Whatever it is, kind of be really clear on what the deliverables are, because they’ll ask those questions anyway. You want to be clear on what the intended distribution is for this video. If it’s intended to be used 100% internally.

For internal comms or training, then it’s going to be a different approach than if it’s for social media, for digital. Again, if it’s used for broadcast, the producer needs to think about different licencing and things like that for music.

If it’s ever going to be intended to be used as a TV commercial or some kind of broadcast, then that’s a different thing again. It’s important to have a clear idea on, or if not then you need to work with the producer on clearing those. Time-frames, realistic time-frames are good. If you have a hard deadline, let them know up front because they need to consider that within the workflow.

Locations and On-Camera Talent are Important Components |Source: Canva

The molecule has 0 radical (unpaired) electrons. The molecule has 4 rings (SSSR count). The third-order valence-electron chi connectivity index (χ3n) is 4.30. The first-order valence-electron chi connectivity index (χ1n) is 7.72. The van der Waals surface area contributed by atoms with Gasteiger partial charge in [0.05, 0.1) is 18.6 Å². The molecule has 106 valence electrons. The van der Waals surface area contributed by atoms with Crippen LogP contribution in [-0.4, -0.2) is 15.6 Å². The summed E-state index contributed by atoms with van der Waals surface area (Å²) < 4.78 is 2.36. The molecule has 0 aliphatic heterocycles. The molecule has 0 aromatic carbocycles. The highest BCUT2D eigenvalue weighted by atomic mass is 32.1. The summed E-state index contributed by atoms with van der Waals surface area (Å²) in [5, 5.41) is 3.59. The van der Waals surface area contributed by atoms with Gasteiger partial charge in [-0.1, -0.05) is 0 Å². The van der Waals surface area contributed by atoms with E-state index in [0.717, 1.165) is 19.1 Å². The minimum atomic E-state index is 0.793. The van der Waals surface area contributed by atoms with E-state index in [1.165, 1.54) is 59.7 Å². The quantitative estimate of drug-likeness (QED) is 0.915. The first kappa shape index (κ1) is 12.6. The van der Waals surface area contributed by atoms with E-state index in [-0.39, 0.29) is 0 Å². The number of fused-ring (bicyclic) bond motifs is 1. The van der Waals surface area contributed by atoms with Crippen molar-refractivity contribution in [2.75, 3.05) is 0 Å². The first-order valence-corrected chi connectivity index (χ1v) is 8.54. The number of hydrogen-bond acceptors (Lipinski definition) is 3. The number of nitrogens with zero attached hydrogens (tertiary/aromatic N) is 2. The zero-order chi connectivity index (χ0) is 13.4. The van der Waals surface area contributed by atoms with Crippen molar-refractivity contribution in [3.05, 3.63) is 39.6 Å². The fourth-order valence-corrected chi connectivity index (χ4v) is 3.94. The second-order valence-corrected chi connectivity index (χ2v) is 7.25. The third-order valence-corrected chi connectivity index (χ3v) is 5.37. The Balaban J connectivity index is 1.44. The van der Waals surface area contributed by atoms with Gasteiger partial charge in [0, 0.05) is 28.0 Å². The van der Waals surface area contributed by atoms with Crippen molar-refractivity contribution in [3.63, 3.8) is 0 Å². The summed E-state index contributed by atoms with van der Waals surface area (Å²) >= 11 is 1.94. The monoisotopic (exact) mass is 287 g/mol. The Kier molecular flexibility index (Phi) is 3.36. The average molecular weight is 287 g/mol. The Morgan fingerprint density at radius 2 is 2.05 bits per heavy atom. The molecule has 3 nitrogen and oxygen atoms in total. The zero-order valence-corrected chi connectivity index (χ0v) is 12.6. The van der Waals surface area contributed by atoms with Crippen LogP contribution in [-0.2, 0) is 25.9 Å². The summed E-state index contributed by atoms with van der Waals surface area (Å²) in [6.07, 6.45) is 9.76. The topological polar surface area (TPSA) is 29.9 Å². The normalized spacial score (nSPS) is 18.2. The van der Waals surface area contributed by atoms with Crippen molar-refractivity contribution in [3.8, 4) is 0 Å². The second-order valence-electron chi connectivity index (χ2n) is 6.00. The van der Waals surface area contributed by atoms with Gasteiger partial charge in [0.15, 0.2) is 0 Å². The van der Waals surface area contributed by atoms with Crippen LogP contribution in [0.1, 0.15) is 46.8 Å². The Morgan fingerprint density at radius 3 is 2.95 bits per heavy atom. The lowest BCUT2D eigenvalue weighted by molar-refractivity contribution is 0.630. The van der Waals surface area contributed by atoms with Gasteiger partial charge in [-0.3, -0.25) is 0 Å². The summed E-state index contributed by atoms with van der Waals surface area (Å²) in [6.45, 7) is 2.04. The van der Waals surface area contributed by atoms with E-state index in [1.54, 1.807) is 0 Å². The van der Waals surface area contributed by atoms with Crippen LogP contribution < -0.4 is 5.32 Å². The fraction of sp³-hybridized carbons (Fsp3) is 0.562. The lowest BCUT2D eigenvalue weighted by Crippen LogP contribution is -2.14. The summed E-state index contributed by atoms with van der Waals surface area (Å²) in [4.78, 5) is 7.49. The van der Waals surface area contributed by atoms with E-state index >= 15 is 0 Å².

5. Locations & On-Camera Talent

Ben Amos: Things like understanding shoot locations, specific logistics like how much are you going to get involved in the shoot planning? Is it up to you as a business to find the people that are going to be in the video, arrange the locations, permissions to film in the locations. Or do you want to put that 100% on the producer to say, “You find me people.

You find me locations.” Often for a corporate video, it should be on the business to do that, to sort that out. So get clear on logistics, like how much you can organise.

6. Branding Guidelines

Ben Amos: As much clarity as you can have on brand guidelines is good as well. If you have clear brand guidelines or branding documentation, it really helps for the video that’s produced to just fit within the rest of your brand rather than the producer kind of guessing in a way. That’s probably important as well. We already talked about knowing who the audience is and what you want the video to do, what the action is from that.

That’s probably the main information. If you can brief a video producer with that then you’ll be off to a good start.

If there is any further information that you believe is helpful when briefing a videographer, please share your thoughts in the comments.